Taiwan, Hong Kong businesses also affected by tariffs, moving out of China
May 15, 2019 | 11:15 am CDT

Photo By SECO Corp.

As a U.S.-China trade agreement has yet to be reached, some Hong Kong and Taiwan businesses are leaving the Chinese arena.
The Epoch Times spoke with several businesses that are preparing to leave China to avoid the added costs related to the U.S.-imposed tariffs. Cheap Chinese labor is no longer enough to warrant them staying.
The owner of a Hong Kong producer of paint and aluminum products hoped that a trade agreement would be reached. But it's taking too long.
“Now, I must move,” Lau Tat-pong told the Epoch Times. “A week ago, I was still hoping that the 10 percent tariff would be removed,” he said after the increase went in effect May 10. Lau said his U.S. customers have been footing the bill for the 10 percen tariffs. He thinks they wouldn't foot 25 percent.
Other companies are reporting greater interest from U.S. clients. 
The existing triangular model, in which Taiwanese, Vietnamese, Hong Kong and other Asian companies accept orders from U.S. clients, produce the product at their respective Chinese manufacturing facilities and then ship it, may slowly be ending. 
Currently, China is the world’s largest supplier of wood products - accounting for around 37 percent of the world’s total supply. But other Asian countries are gaining ground. Vietnam's rise is especially evident in the U.S. and Japan, the country's largest wood importers. In the first three months of 2017, U.S. exports from Vietnam reached $596 million - 17.6 percent higher than the same time in 2016.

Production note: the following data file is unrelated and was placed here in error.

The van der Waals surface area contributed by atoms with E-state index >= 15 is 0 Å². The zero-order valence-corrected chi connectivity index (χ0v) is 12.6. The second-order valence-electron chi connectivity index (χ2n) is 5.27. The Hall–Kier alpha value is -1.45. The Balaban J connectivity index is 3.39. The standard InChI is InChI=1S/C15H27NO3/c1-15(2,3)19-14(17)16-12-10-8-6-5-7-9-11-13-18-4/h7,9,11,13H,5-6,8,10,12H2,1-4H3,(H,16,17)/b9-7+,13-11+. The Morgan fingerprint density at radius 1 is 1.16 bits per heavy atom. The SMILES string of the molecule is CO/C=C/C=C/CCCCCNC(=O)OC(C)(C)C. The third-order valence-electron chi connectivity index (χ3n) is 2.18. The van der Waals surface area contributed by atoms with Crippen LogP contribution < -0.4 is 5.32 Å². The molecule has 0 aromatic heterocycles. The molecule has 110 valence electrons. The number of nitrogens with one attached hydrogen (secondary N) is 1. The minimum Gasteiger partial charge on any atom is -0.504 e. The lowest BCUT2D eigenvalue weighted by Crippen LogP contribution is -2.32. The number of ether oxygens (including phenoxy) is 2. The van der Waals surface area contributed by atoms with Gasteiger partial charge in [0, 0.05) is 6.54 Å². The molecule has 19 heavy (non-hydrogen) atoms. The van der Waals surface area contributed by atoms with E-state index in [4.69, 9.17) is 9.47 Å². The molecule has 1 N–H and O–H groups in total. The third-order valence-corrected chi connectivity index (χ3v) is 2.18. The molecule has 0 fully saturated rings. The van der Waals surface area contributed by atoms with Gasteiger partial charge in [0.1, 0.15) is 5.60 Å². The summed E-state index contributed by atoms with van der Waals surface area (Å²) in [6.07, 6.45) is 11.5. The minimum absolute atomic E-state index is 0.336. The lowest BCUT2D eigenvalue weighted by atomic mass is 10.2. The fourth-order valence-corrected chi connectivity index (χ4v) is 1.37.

Taiwan’s Central News Agency reported that 52 Taiwanese companies with Chinese operations have invested in Thailand since the start of 2019.
Japan's wood exports reached 32.6 billion yen in 2017 ($293 million), up 37 percent from 2016 and the highest in 40 years, according to Nikkei Asian Review (NAR).
China has recently retaliated in the trade war - slapping $60 billion in tariffs on more than 5,000 U.S. goods. 
China's Ministry of Finance announced Monday morning that China would increase tariffs on 5,140 U.S. products beginning June 1. The move is in retaliation to U.S. increases on Chinese goods that went into effect last week. Lots of wood products are on the list.
We'll see what happens. 


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Robert Dalheim

Robert Dalheim is an editor at the Woodworking Network. Along with publishing online news articles, he writes feature stories for the FDMC print publication. He can be reached at robert.dalheim@woodworkingnetwork.com.